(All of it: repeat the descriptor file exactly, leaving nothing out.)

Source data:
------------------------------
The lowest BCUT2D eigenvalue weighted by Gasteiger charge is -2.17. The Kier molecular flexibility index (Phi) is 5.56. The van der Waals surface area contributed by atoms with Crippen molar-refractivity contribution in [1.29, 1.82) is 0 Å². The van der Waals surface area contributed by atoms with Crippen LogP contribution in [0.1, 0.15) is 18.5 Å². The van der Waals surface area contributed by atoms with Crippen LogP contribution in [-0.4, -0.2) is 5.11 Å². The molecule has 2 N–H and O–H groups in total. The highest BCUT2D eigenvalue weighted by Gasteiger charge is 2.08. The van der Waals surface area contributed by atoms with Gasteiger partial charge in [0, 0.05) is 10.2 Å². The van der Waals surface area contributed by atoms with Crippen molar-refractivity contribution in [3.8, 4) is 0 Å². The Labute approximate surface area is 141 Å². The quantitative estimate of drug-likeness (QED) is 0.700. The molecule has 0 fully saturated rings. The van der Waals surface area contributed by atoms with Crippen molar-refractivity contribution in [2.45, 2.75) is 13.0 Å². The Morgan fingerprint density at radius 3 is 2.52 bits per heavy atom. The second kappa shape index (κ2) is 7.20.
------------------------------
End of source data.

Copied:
The lowest BCUT2D eigenvalue weighted by Gasteiger charge is -2.17. The Kier molecular flexibility index (Phi) is 5.56. The van der Waals surface area contributed by atoms with Crippen molar-refractivity contribution in [1.29, 1.82) is 0 Å². The van der Waals surface area contributed by atoms with Crippen LogP contribution in [0.1, 0.15) is 18.5 Å². The van der Waals surface area contributed by atoms with Crippen LogP contribution in [-0.4, -0.2) is 5.11 Å². The molecule has 2 N–H and O–H groups in total. The highest BCUT2D eigenvalue weighted by Gasteiger charge is 2.08. The van der Waals surface area contributed by atoms with Gasteiger partial charge in [0, 0.05) is 10.2 Å². The van der Waals surface area contributed by atoms with Crippen molar-refractivity contribution in [3.8, 4) is 0 Å². The Labute approximate surface area is 141 Å². The quantitative estimate of drug-likeness (QED) is 0.700. The molecule has 0 fully saturated rings. The van der Waals surface area contributed by atoms with Crippen molar-refractivity contribution in [2.45, 2.75) is 13.0 Å². The Morgan fingerprint density at radius 3 is 2.52 bits per heavy atom. The second kappa shape index (κ2) is 7.20.